Women (Sakshi – Barun’s estranged wife, Shalini – a lonely girl he meets accidentally in a hospital, Gargi – a journalist, Chandni – a girl with links to banned organizations, Shoma – sister of Barun’s only friend Sid) cross his path intimately. Maa, Barun’s mother, travels with her son on this tortuous long journey. Erotic attractions and passionate, socially-unacceptable fantasies become integral parts of Barun’s search and his journey through life. Human frailties make the impossible a reality and the possible a pipe dream……
How did you come up with the idea of writing romantic fiction genre book?
I am a romantic. I can’t write anything else. At least for now.
Who are your favourite authors?
The list is long. If I were to mention a few, I wouldn’t do justice to the others. Some names I’ve already mentioned while answering one of your earlier questions. I love books and find each author’s unique voice appealing. I love all kinds of fiction – literary, pulp, and commercial.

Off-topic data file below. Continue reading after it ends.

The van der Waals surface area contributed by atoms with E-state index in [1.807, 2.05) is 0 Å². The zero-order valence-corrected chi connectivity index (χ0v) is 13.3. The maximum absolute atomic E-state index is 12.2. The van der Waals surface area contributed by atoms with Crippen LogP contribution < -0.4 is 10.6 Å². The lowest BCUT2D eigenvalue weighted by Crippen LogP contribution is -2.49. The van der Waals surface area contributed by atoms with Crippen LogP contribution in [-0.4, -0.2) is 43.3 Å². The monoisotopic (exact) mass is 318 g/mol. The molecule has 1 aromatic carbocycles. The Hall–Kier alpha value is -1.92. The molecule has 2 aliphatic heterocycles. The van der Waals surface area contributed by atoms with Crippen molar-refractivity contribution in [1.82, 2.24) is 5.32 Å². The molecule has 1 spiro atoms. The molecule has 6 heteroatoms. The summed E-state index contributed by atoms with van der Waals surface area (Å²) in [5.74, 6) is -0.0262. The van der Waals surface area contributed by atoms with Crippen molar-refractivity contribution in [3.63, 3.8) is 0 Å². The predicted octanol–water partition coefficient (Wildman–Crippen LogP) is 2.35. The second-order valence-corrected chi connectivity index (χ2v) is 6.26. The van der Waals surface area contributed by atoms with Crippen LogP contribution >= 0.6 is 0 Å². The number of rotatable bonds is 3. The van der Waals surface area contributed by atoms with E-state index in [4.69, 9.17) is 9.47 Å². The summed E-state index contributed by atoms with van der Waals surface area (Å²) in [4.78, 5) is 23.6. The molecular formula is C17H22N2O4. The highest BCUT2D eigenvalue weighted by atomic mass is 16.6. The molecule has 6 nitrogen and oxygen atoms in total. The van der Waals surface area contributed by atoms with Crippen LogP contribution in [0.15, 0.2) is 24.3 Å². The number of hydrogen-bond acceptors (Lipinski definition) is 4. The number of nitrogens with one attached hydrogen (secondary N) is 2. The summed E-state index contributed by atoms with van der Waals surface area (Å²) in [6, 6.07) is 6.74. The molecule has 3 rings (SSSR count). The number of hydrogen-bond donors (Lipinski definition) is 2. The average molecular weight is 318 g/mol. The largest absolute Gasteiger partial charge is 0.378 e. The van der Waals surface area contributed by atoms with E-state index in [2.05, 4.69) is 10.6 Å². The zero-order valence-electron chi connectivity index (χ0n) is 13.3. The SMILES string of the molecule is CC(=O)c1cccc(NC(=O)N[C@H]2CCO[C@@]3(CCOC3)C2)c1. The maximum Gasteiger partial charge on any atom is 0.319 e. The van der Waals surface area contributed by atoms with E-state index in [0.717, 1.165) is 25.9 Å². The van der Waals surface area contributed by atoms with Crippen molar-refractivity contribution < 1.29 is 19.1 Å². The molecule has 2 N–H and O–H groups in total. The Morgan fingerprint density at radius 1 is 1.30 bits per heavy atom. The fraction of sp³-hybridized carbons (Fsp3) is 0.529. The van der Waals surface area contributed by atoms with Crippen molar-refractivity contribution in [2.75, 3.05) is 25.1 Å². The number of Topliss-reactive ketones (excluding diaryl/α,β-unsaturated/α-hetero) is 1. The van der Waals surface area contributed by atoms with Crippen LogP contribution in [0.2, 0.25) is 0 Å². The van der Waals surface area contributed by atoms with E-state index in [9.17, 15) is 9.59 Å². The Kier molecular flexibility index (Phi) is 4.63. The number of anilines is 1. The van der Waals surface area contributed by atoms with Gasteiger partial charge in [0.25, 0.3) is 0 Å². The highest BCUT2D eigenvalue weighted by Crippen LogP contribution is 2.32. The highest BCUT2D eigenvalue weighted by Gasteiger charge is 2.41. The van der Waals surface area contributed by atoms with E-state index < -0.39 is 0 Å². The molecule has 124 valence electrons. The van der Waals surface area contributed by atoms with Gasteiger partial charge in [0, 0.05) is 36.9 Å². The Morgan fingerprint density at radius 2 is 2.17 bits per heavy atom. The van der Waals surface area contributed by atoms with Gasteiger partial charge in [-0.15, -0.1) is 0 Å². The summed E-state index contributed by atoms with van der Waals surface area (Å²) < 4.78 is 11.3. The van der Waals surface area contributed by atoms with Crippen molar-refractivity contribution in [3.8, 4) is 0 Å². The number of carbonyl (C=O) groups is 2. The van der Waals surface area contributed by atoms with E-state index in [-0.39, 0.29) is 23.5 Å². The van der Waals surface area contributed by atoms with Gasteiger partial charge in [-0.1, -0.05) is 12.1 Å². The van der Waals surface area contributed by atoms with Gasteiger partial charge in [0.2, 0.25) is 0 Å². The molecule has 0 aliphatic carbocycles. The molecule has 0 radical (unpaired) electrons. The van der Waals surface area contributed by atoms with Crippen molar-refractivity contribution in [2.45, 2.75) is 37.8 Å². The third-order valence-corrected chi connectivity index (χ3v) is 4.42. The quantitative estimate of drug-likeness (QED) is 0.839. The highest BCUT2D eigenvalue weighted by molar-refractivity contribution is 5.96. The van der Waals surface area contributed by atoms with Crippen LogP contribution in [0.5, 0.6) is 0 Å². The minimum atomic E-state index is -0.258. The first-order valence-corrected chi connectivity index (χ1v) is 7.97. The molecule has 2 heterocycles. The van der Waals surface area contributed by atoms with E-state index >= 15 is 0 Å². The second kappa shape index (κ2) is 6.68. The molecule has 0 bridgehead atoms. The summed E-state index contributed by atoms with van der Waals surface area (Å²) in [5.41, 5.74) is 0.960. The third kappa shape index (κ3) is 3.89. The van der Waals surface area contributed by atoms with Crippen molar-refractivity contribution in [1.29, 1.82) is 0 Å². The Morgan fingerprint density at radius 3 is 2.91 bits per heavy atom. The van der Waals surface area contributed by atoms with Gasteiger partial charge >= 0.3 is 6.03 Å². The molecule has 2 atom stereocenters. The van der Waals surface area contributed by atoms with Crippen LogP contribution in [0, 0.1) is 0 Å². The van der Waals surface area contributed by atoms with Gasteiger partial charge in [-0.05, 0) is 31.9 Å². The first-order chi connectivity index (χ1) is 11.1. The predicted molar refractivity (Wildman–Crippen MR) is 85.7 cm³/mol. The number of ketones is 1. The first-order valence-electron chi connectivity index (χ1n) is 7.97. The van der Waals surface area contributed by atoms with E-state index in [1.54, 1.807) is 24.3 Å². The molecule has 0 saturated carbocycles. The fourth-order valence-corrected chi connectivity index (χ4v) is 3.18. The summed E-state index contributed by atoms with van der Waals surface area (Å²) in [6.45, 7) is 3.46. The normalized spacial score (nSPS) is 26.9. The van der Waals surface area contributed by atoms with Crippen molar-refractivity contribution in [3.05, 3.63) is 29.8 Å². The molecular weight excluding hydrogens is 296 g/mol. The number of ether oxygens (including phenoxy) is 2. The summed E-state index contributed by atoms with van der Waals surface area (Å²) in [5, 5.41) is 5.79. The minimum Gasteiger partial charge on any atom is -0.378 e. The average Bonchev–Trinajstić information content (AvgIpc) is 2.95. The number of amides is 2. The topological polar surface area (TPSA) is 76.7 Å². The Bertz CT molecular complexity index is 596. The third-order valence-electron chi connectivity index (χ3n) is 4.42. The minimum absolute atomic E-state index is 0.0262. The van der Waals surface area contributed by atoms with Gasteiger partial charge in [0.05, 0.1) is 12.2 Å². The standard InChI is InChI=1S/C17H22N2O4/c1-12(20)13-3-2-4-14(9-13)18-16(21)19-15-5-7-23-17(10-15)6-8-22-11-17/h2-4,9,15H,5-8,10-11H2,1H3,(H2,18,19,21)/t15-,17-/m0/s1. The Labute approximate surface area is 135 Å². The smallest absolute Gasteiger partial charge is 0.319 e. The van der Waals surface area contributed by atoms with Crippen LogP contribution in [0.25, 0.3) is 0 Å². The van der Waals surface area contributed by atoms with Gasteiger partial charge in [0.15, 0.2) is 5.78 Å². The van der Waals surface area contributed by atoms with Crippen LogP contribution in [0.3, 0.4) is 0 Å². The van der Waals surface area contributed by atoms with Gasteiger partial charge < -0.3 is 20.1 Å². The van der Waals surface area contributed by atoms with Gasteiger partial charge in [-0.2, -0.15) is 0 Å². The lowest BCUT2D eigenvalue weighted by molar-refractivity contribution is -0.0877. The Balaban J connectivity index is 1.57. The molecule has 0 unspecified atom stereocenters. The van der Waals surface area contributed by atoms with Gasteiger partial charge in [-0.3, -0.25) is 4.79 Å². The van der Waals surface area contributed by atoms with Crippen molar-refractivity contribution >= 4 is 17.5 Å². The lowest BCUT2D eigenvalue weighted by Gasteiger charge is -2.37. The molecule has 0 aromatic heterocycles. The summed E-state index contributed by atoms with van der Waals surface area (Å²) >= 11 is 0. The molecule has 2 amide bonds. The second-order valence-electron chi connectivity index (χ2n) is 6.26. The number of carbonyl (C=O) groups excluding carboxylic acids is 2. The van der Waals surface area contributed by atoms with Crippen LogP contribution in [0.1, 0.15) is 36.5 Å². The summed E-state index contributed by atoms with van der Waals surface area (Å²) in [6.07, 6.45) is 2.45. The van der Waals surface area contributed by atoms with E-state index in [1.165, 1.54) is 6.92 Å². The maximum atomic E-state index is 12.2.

How much time do you dedicate to writing on a daily basis?
It varies. When I’m into writing a full-length novel, I may write for hours until my eyelids give up. Morning hands the baton to afternoon, who passes it on to evening and finally night takes over for the last stretch, without any attention to me. It happens often. When I’m not writing a novel, I write at least 1000 words even on my busiest days. These scraps become entries on my blog or integral parts of another fiction soon.
What words of wisdom would you like to give to aspiring writers?
It would be preposterous for a first-time published author like me to even attempt to share writing wisdom. What I do is – observe the world around me attentively from oblique perspectives that many may not consider. To give a voice to these observations, I write, write, and write.